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Editor: Woodford is a War of Attrition


What do the First World War and the Neil Woodford debacle have in common? Not a lot really. But in both cases, there were strong reassurances it would all be over by Christmas.

In Western France in 1914, the deployment of the modern machine gun and the stalemate-inducing pain of trench warfare quickly put paid to that suggestion. In the latter, somewhat less bloody example, illiquidity remains the real stick in the mud.  

Here is what Link Fund Solutions – the administrator of Woodford Investment Management’s UK Equity Income fund (WEIF) – said on September 23 2019, three months after WEIF suspended on 3 June.

“We anticipate that the suspension of dealing is likely to last until early December while we implement the strategy to re-position the portfolio in order for the fund to be re-opened at that time, and which is conditional upon achieving the target fund profile,” it said.

“In our view, this is a realistic amount of time for Woodford to complete a measured and orderly re-positioning of the Fund’s portfolio of assets ensuring that there is adequate liquidity whilst preserving or realising the value of the assets.”

The Woodford Wait

Precisely 17 months later, on February 23 this year, one investor was getting frustrated.

“The wheels seem to be turning very slowly,” they wrote on the MoneySavingExpert forum for Woodford investors, not of the issue of liquidity per se, but of the pace of legal action against Link and Hargreaves Lansdown, and the likelihood of compensation payouts. As for liquidity itself, payments from the stricken fund have begun, but progress has stalled.

New lawsuits are emerging all the time, too. Just last week, fund manager Woodford was named in reports of fresh legal action by law firm Harcus Parker, which is one among several ambulance chasers seeking redress on behalf of disappointed customers. 

What a right old mess, and one that shows no sign of resolution soon. For what it’s worth, Link’s current estimations regarding the winding up period may still prove wildly inaccurate.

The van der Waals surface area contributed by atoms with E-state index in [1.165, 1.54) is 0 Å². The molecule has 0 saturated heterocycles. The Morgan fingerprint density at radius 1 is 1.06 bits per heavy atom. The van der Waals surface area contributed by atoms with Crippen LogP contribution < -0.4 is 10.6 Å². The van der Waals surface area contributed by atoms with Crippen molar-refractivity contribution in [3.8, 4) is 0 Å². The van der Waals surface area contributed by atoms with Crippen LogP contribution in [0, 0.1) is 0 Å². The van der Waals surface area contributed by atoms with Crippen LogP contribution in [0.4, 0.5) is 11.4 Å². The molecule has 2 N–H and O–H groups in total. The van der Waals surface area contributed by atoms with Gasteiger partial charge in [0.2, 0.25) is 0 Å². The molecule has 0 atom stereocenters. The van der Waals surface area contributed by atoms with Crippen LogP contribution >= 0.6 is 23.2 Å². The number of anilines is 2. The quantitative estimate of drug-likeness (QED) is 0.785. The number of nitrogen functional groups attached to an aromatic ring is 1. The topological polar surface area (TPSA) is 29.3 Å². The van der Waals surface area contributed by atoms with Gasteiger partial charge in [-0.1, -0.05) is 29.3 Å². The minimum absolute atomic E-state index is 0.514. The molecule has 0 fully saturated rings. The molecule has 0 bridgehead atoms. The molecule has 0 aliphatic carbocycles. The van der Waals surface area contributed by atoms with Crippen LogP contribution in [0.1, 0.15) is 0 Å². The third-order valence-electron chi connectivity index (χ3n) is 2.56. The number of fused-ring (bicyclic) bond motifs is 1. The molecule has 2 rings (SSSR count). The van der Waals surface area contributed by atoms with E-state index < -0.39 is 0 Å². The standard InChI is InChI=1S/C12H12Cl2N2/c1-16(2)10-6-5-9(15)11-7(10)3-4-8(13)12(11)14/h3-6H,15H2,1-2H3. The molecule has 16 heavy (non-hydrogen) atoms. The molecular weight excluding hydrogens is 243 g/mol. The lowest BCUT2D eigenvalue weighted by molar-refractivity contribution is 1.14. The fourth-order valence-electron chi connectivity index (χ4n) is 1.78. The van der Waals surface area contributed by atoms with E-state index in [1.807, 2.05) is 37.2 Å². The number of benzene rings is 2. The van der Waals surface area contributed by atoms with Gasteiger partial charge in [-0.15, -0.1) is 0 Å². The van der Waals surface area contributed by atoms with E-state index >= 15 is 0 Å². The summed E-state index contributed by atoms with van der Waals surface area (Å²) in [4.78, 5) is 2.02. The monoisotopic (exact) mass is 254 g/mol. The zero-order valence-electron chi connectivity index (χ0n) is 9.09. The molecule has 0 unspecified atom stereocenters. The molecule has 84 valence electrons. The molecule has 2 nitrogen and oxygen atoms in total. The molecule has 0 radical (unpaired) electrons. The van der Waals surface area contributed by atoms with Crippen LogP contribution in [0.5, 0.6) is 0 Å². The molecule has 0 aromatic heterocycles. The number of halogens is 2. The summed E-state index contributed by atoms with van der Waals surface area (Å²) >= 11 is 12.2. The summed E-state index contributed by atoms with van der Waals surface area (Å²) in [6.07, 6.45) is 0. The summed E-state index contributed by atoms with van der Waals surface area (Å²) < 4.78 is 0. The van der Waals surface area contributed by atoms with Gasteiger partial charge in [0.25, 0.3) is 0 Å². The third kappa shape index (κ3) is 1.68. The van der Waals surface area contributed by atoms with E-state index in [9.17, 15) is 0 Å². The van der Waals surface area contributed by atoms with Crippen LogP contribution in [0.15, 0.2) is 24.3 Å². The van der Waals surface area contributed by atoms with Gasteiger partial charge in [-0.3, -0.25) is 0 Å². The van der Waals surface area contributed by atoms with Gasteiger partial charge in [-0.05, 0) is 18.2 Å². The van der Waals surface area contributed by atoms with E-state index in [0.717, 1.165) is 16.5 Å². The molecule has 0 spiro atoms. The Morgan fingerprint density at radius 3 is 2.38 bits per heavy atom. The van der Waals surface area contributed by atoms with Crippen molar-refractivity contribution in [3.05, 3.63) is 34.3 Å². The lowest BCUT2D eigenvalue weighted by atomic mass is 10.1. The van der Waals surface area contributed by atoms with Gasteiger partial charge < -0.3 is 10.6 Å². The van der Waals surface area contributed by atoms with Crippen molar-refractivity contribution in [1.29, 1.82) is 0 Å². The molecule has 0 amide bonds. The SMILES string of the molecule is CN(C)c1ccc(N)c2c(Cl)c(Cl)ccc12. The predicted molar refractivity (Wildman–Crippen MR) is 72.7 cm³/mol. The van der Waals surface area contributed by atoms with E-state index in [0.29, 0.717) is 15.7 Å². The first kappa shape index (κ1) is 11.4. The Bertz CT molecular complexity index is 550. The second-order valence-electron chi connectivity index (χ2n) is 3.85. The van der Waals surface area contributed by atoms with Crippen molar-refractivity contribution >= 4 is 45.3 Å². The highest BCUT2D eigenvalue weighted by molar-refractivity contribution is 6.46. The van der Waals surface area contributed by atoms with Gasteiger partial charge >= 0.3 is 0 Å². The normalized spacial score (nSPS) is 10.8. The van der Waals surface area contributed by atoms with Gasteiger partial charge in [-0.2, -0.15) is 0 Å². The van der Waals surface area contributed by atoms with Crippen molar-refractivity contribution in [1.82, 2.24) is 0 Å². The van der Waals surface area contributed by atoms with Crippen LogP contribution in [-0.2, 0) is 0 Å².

“Link has indicated that the winding up process may even run into 2023, dragging out the misery for investors,” says Ryan Hughes, head of active portfolios at AJ Bell. Somehow I suspect Hughes is being kind. 

“Over the past three years, investors have received four payments totalling £2.54bn. But the last of these was back in December 2020, with Link clearly struggling to offload the nine highly-illiquid companies remaining – including the well-known Atom Bank – at a sensible price.”

Obvious in Hindsight

So what are the lessons? Yes, all the much-vaunted stuff about the inherent unsuitability of high-risk funds for retail investors applies. So too do reflections on the promotion of financial instruments. My profession is also partly to blame too, if you’re happy calling it one.

This week, in an interview with journalist and investment author Robin Powell hosted by The Investing Show, two seasoned hacks gave their view. They have both written books about the Woodford affair, and have both spent months understanding what went wrong.

Financial News asset management correspondent David Ricketts wrote When The Fund Stops, tracking Woodford’s rise and eventual fall in 2019. He was surprised to learn how easily Neil Woodford made it onto Hargreaves Lansdown’s “best buy” lists, despite earning most of his track record at a completely different firm (Invesco), on a totally different mandate (not illiquid companies).

“Having spoken to people who worked at Hargreaves Lansdown in the research for my book, the expectation was that he would just carry on doing what he was doing,” he says.